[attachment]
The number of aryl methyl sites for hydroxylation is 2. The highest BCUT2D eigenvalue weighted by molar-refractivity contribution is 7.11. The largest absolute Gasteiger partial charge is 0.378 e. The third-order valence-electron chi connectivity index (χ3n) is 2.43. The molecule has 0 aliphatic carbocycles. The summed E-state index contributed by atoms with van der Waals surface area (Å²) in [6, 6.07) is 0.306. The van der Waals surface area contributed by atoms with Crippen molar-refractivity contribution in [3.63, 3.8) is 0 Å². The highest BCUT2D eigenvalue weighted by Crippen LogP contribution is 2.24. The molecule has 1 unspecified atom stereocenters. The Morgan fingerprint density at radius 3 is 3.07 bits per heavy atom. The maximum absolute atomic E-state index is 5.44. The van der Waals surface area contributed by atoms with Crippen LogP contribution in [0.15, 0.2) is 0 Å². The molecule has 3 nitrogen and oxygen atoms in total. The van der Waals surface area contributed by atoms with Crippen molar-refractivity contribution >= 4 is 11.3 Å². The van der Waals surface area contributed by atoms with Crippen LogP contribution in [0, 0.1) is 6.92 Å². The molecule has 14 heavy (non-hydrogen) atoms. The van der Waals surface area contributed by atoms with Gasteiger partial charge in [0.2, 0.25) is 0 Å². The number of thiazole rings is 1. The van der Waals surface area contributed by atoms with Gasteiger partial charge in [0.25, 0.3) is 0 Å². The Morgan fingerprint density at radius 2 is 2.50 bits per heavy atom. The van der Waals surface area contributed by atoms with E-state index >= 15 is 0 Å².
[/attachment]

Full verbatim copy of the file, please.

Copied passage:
The number of aryl methyl sites for hydroxylation is 2. The highest BCUT2D eigenvalue weighted by molar-refractivity contribution is 7.11. The largest absolute Gasteiger partial charge is 0.378 e. The third-order valence-electron chi connectivity index (χ3n) is 2.43. The molecule has 0 aliphatic carbocycles. The summed E-state index contributed by atoms with van der Waals surface area (Å²) in [6, 6.07) is 0.306. The van der Waals surface area contributed by atoms with Crippen molar-refractivity contribution in [3.63, 3.8) is 0 Å². The highest BCUT2D eigenvalue weighted by Crippen LogP contribution is 2.24. The molecule has 1 unspecified atom stereocenters. The Morgan fingerprint density at radius 3 is 3.07 bits per heavy atom. The maximum absolute atomic E-state index is 5.44. The van der Waals surface area contributed by atoms with Crippen LogP contribution in [0.15, 0.2) is 0 Å². The molecule has 3 nitrogen and oxygen atoms in total. The van der Waals surface area contributed by atoms with Crippen molar-refractivity contribution >= 4 is 11.3 Å². The van der Waals surface area contributed by atoms with Crippen LogP contribution in [0, 0.1) is 6.92 Å². The molecule has 14 heavy (non-hydrogen) atoms. The van der Waals surface area contributed by atoms with Gasteiger partial charge in [0.2, 0.25) is 0 Å². The number of thiazole rings is 1. The van der Waals surface area contributed by atoms with Gasteiger partial charge in [0.25, 0.3) is 0 Å². The Morgan fingerprint density at radius 2 is 2.50 bits per heavy atom. The van der Waals surface area contributed by atoms with E-state index >= 15 is 0 Å².